Mohammed over at Iraq The Model has some pictures and first hand accounts of a women’s rights protest in Iraq yesterday:
In spite of the heat and the dust that’s covering Baghdad for the 2nd day, more than a hundred Iraqi women representing NGOs and active groups gathered to declare their demands in equality and a civil family and personal affairs law.
The women set a large tent in Al-Firdows square which witnessed the fall of Saddam in April 2003. Under this icon of freedom the women held their signs and demands high.
I met some of the activists who talked enthusiastically about plans for more protests and conventions to show their disapproval of the constitution’s draft because they’re afraid that religion might hijack the constitution and deprive them of their rights.
I’ve also noticed that signs that required two to hold were held by a male and a female in a sign of equality; I liked the idea!
He also details the counter protest by 30 women who want the right to have no rights at all:
The police stood between the two teams to prevent any conflict but one Islamist women yelled “No to immorality and dissolution”.
At this moment our demonstrators were so angry because of this accusation and a fight with words took place, the organizer of the original protest shouted at the black cloud saying “you want to drag us back to the dark ages, we are neither immoral nor dissolute but your way of thinking is backward”.
Mohammed explained to the women fighting for their rights that this counter protest is healthy…it means they are heading in the right direction in Iraq. You would have never seen a counter protest in the days of Saddam. While the Black Cloud, as Mohammed calls the veiled counter protestors, are definately ignorant and disgusting….just as our moonbats are across the seal, this is a good sign.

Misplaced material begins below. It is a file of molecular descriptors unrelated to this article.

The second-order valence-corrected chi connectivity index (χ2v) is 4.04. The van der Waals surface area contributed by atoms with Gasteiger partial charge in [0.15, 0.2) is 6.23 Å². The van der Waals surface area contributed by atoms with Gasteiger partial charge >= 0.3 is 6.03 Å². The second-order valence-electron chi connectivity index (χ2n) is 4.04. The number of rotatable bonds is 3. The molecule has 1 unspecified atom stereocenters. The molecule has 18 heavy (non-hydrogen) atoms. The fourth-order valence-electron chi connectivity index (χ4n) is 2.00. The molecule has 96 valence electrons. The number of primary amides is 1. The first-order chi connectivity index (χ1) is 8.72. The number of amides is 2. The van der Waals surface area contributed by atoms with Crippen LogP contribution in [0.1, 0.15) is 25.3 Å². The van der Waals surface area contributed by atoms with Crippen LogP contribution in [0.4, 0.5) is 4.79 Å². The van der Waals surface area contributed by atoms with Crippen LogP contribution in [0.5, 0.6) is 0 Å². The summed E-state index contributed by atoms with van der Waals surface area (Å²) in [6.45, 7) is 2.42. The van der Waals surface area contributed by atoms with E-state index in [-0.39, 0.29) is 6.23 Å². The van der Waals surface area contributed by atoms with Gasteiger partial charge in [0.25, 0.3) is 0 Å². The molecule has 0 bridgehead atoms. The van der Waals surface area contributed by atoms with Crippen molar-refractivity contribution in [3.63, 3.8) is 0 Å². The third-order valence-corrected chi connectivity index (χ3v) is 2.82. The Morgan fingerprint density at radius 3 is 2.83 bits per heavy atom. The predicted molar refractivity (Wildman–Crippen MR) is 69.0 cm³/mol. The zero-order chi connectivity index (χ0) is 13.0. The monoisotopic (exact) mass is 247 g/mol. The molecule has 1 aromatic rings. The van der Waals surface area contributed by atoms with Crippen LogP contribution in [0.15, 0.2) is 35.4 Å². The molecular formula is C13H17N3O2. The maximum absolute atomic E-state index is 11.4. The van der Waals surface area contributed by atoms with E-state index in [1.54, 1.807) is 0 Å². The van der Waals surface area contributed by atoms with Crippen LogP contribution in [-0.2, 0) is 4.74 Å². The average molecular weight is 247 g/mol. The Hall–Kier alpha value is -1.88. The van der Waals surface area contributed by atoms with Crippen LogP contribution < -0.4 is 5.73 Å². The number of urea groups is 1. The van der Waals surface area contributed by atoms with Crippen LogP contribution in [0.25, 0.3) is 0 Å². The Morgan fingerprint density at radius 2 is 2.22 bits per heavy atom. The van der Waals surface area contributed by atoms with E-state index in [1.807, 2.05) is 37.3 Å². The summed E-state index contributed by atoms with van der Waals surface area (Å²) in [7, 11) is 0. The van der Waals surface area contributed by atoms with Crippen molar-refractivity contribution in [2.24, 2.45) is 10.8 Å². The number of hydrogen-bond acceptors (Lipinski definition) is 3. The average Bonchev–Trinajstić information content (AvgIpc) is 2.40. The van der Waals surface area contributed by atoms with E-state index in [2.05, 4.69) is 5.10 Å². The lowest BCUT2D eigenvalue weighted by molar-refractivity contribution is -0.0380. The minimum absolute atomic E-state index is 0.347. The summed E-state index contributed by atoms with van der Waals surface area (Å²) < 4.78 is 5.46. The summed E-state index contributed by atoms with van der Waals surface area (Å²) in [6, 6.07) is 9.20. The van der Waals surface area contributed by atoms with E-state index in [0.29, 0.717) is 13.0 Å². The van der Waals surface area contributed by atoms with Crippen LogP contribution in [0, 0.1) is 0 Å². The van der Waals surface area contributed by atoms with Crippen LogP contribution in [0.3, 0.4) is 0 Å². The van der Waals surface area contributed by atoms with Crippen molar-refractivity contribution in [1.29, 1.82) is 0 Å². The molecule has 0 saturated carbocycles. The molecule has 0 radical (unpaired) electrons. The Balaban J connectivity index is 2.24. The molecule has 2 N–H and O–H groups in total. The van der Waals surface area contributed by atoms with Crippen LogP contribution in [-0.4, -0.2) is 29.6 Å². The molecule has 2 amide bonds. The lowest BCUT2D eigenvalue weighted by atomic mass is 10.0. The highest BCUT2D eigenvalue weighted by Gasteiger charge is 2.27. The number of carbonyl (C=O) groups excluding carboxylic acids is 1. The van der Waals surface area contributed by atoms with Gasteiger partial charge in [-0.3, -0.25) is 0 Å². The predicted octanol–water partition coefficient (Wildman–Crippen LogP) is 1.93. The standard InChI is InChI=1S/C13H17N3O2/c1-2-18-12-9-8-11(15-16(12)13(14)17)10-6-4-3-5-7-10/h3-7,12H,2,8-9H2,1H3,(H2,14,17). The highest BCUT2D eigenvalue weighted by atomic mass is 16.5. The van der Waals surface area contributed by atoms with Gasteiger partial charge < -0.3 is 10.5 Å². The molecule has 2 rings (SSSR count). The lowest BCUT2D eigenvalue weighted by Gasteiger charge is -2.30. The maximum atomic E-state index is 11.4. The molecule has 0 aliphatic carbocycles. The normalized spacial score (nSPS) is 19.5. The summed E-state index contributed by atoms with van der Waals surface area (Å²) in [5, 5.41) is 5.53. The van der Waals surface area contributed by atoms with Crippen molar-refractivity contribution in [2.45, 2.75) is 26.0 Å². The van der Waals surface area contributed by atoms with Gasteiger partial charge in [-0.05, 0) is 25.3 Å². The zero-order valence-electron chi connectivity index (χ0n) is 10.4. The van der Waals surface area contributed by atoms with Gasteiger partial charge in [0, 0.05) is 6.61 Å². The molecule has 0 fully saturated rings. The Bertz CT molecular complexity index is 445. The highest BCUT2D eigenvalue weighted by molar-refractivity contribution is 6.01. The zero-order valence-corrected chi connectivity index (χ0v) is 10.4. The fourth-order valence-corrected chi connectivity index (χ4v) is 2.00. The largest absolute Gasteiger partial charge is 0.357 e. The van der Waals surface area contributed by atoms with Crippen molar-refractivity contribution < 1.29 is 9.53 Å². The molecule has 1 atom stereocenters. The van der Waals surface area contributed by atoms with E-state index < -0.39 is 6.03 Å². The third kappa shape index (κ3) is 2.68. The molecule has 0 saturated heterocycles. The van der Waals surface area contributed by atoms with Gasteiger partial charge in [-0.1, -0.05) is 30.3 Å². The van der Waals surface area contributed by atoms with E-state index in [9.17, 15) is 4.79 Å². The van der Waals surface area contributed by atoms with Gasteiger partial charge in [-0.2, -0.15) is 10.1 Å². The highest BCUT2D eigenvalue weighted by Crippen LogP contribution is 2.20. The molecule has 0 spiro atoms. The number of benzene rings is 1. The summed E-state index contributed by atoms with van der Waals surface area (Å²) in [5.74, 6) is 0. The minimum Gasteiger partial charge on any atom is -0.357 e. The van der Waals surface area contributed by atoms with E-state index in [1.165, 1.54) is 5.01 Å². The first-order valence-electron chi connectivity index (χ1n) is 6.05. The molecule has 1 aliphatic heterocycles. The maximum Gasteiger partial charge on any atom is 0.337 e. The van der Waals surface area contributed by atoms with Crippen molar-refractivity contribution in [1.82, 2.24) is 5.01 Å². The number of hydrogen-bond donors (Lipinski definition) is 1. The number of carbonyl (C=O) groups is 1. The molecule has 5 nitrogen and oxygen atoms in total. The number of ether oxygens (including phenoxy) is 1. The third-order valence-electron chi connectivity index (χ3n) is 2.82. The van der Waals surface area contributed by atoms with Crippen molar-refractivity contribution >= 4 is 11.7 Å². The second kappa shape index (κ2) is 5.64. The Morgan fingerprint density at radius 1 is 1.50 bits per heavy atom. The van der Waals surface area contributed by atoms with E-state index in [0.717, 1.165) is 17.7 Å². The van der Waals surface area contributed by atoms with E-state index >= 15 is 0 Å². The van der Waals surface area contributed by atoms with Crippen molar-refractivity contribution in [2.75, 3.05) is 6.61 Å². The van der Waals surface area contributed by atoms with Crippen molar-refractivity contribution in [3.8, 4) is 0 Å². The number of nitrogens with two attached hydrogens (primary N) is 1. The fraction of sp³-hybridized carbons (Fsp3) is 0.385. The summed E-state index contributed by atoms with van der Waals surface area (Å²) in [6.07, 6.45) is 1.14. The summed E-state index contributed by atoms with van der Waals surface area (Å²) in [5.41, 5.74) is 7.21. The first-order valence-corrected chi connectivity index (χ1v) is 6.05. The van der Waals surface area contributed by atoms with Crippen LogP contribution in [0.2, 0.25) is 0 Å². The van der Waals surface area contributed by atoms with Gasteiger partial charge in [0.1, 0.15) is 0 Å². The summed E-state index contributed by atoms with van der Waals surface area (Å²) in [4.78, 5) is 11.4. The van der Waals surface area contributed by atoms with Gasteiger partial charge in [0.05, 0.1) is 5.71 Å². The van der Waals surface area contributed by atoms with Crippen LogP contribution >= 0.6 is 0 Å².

Omar also blogged last week about another women’s rights protest in Najaf:
For the 1st time in Najaf, women go out in an independent protest demanding their full rights and condemning the parts of draft of the constitution that threatens the state of women rights.
The protest which took place in front of the office of the Najaf human rights organization yesterday was reported by radio free Iraq:
The responses to the draft that was announced on Al-Sabah on July 26th varied in the Najafi street between cautious agreement and total disagreement but one group of women went to the streets in a protest that is considered the first for women in Najaf.
The report also included an interview with Ms. Intisar Al-Mayali who organized the protest.
When we asked Al-Mayali about the reasons behind the protest and the demands of the participating women, she said:
“Today we have women from 17 civil society organizations was organized to show that we strongly reject the parts of the proposed constitution that are against our rights as Iraqi women and this protest is in support of the memorandum we sent to the CDC in which we clarified our demands”.
Then she details the women’s demands and concerns:
“We want to make clear that we’re against any attempt to revive the notorious 137 personal affairs law which was born during the period of Abdul Aziz Al-Hakim when he was the head of the GC.
We want a civil law to govern issues like marriage and inheritance and we also want to reactivate the related international treaties that Iraq had already signed and approved long time ago and even the existing civil law that we support needs to be modified and improved in a way that matches the needs and rights of Iraqi women and we insist that Islam must not be the only source of legislation”.
Normblog blogged a bit on these protests also, go check it out.